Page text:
Imagine strolling down the streets of your neighborhood, only something looks different. Looking around, you may ask yourself, “Wasn’t that house white before? When did they find time to plant all these flowers?”
Many of the homes, which only two days before looked old and worn down, are now spruced up and polished. Is it a miracle? According to teens in northern Utah, it’s all in a day’s—well, make that two-days’—work.
The Layton Utah Kays Creek Stake hosted a fun, service-filled youth conference. For two days teens and leaders alike sacrificed their time and energy to fix up several homes in a nearby city.
And they weren’t just any homes. Through fasting and prayer co-chair Neil Wall and his committee carefully selected those people (some members of the Church and some not) they thought could really use the help—mostly single mothers, the elderly, and the disabled.
And then, with 16 homes in mind, donated supplies, and multiple prayers of faith, the youth set out to offer service in life-sized proportions.
These teens quickly learned that this degree of service (it was approximately 100 degrees both days) was not for the faint of heart.
But despite the heat, what was initially a good-sized service project grew even bigger when more hands—attached to energetic teens—showed up than expected. On Friday afternoon approximately 240 teens participated, but by Saturday Brother Wall estimated there were closer to 270.
“We really thought we would lose some because it was hard work and it was very hot and the days were long,” he says. “We thought, ‘On Saturday we won’t get as many.’ And we ended up with more. It really surprised us.”
And many hands made light work. With handfuls of help, the stake restored more than 24 homes—not just the original 16. They finished all their contingency projects and then some.
“I know without a doubt they will never forget it,” Brother Wall says. “They admit, it was hard, it was hot, and it wasn’t fun in one way because it was work, but it was rewarding. They could sense that they were doing something good.”
And these Utah teens proved themselves quite handy. Working under the direction of volunteer contractors, teens spent the bulk of their time doing all kinds of odd jobs: mowing lawns, hauling away garbage, painting, pouring cement for ramps for the disabled, roofing, and so on. At one house they planted flowers in a yard where previously trees had been growing wild, sending branches through windows.
“Even though I was tired, I didn’t want to stop. I never realized how good it feels to give all your strength to help better someone else’s life,” says 17-year-old Ashlee Karpowitz.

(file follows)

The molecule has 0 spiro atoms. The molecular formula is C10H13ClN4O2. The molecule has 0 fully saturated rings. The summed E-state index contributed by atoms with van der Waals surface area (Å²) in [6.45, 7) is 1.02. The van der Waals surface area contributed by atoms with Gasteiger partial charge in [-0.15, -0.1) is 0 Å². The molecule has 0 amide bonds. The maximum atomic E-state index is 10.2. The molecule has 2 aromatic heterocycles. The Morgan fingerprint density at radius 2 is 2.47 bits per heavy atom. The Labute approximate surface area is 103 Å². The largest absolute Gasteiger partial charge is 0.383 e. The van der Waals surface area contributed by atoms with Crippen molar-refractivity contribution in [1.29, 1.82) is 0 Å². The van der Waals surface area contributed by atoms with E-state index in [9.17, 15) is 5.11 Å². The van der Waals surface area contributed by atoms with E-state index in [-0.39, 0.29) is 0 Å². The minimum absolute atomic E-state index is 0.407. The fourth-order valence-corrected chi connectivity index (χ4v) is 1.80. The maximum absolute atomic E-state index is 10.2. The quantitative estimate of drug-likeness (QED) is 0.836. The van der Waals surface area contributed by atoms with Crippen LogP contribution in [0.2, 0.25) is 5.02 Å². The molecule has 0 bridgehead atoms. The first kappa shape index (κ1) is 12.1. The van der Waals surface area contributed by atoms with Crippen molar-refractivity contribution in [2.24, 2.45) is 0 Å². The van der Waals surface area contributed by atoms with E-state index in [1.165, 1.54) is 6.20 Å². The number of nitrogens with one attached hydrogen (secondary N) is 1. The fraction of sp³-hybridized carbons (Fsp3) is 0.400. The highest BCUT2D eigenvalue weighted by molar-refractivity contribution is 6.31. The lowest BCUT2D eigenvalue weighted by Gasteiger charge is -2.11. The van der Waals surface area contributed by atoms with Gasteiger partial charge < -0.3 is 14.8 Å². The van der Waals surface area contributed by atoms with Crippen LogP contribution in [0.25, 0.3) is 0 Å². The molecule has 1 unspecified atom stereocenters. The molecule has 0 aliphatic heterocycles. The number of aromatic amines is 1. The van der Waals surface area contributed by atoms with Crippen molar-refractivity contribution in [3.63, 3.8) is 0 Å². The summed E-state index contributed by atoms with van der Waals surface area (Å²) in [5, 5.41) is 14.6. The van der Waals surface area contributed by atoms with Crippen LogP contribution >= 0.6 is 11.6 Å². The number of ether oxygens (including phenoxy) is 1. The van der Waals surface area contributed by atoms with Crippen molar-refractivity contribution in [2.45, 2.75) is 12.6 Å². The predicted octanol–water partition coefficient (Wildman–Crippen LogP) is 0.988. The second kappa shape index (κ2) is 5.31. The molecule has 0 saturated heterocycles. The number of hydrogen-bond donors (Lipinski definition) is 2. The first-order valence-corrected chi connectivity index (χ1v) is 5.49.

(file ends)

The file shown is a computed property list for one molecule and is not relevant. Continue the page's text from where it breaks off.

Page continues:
Many of the youth agreed with Ashlee. They found that working outside in hot weather turned out to be surprisingly fun—plus a few added activity breaks didn’t hurt either. The event kicked off on Thursday evening with a dinner, music from a local band, and a movie under the stars. On Friday evening every last ounce of energy was spent slipping down a plastic water slide. Hearty meals also helped to break up the workdays.
Sixteen-year-old Taylor Merrill had only good things to say about it. “My favorite part of youth conference was using the spray-paint gun and eating the food. We had sub sandwiches for lunch every day. I always tried to eat as much as I could before we went back to work.”
But fun, sun, food, and spray-paint guns were only the beginning. In addition to the fresh paint and new leak-proof roofs, testimonies were refurbished as well.
“I feel like I accomplished something in my heart,” says 14-year-old Sarah Loock. “I made myself stronger, raised my feelings of self-worth, and strengthened my testimony.”
Like Sarah, many of these youth didn’t realize until later that service has spiritual side effects: when you forget about yourself and serve others, you can’t help but find happiness.
“I feel like I gained stronger friendships, a stronger testimony of the Church, and a closer relationship with my Heavenly Father and Jesus Christ,” says Kelly Smith, 14.
“While we worked on people’s houses I felt the Spirit of the Lord,” says 15-year-old Katie Stout.
The youth and leaders alike found the whole experience to be gratifying, but the homeowners were also blessed.
“Almost without exception, they were so excited, with tears in their eyes, just grateful that someone would consider doing it for them,” Brother Wall explains. “We had a fireside to conclude the event, and one of the sisters whose home we worked on came and spoke. It was just wonderful. The kids were just beaming.”
Today more than 270 kids may walk down the streets of this same neighborhood and see something different. Sure, anyone might notice the shiny paint, the newly made ramps, or the vibrant flowers. But when teens from the Layton Utah Kays Creek Stake walk down these streets, they will remember how good it felt when they served people who really needed help. These teens witnessed firsthand that, when it comes to serving, a handful of help goes a long way.